When any genre becomes popular and produces as many films as the horror genre, there are bound to be recurring themes that will be found in many of the films. Movies like The Cabin in the Woods and Behind the Mask: The Rise of Leslie Vernon capitalize on these commonly used plot cliches to great effect. But if one watches enough horror movies, you’ll start to get annoyed by some of the more frustrating cliches. Below are a few of the most common horror cliches that come to mind.
Teens in the Woods
From Evil Dead to Friday the 13th, putting teens in the woods and having something hunt them down is more overdone than cooking a steak for 4 hours in a 500 degree oven!! Yeah, I get why this is such an overused trope. The woods provide an isolated, dark environment, and can also serve as an easy explanation for why cell phones don’t work!! But to the seasoned horror aficionado, when we see a new horror trailer set in the woods, we roll our eyes back faster than a shark feeding.
Ever since The Exorcist hit theaters back in 1973, filmmakers and screenwriters have attempted to put their own spin on this sub-genre. Most of them have failed miserably and are completely forgettable while others have found moderate success. But, and I say this with as much tact as I can muster, it is 2017. Enough with the goddamn possession and exorcism-themed films!! All of them follow the same formula and they all result in an unsatisfying and expected conclusion.
The Spooky Little Kids
What is more scary than a spooky little kid in a horror film? I’ll tell ya. When there’s hundreds of movies that have a spooky kid in them!! When done right (2008s The Children), this sub-genre is very effective and will creep you the hell out. But for the most part, putting creepy ass kids in a horror film is a cheap and often times easy way to try and get a scare.
Sex = Death
People having sex in horror films is more of a harbinger of death than anything else. As soon as two people start making out, there’s about a 95% chance that they will be dead within the next five to ten minutes. Even worse is when the characters know there is a killer lurking about, yet they feel the need to crank out a quickie. I’m always good to go, but if a bunch of my friends have already turned up dead, well I think I can control myself.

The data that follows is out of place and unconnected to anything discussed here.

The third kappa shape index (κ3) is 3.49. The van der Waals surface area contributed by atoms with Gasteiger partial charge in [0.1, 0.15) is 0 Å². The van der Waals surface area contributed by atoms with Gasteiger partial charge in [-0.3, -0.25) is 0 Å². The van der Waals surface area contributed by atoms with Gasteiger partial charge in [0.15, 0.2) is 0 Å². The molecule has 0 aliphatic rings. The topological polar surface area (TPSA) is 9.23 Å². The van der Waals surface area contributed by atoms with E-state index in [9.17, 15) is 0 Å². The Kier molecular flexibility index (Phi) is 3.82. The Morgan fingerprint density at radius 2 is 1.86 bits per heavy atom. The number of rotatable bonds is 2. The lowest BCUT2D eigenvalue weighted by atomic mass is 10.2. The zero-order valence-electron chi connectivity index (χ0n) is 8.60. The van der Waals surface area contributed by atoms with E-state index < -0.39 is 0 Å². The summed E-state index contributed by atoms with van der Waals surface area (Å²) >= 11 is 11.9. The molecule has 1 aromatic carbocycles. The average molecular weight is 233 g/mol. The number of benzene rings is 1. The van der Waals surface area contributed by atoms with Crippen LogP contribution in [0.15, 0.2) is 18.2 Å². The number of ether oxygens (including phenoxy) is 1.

Killing Your Loved One After They’ve Been Infected
We’ve seen this in 1978s Dawn of the Dead, 2002s 28 Days Later, and countless other zombie and infection-based flicks. This has become the go-to device to try and get the viewer to have the feels over some characters. It is overused and ingenue in 2017. If you want the audience to feel something for your characters, write better characters!!
Aliens Take Over Human Bodies
I’m always down for a great aline invasion flick, but why do the majority of them have to be about aliens taking over the bodies of human beings? This is the sci-fi version of the demon possession trope (as discussed above). The viewer isn’t dumb. We know this device is used because the filmmaker doesn’t have the budget to give us great-looking aliens on the screen, but enough is enough!!
The Suave, Classy Vampire
You can keep your effeminate vampires. I’ll take the creatures of the night from Near Dark, Carpenter’s Vampires, and Niles’ 30 Days of Night any day. Is there anything more yawn-inducing than Anne Rice’s civilized vampires, or the fruity Twilight vampires? I think not.
“No One Believes Me”
I understand that this device is used to push the plot forward, but it is overdone to the point that if someone knocked on my front door and told my my neighbor is really an alien, I’d probably believe them!! This isn’t to say that the films that use this device aren’t well done. The Faculty and Invasion of the Body Snatchers use this to great effect. I’m just saying it is time to think of something new. At its worse, when this device is used you know that no matter what is going on or how crazy the situation looks, neither the police, your parents, or anyone else will believe you. There can be a body ripped to shreds which clearly couldn’t be done by human hands, yet you will still be blamed.
“Someone Died in this House”
Another yawn-inducing trope. The haunted house is itself overused, but to explain the hating due to some dying in the very house in question, well, this is just lazy.
The Crazy Scientist
The crazy scientist is to blame for most of the problems in horror films. If a creature escapes from the lab, the crazy bastard who created it will always want to “capture it alive to study it.” No matter how many people around him he has seen the creature brutally murder, the crazy scientist will always insist that it is more valuable alive than dead.
There’s another angle to this common, overused trope. Every scientist who works on some kind of serum always thinks they have perfected it and then the dumbass will decide to try it on himself, horribly mutating himself and ruining his life, and the lives of the others around him, in the process.
Which horror movie plot cliches have I missed? How do you think these cliches can be avoided? Sign off in the comments section below.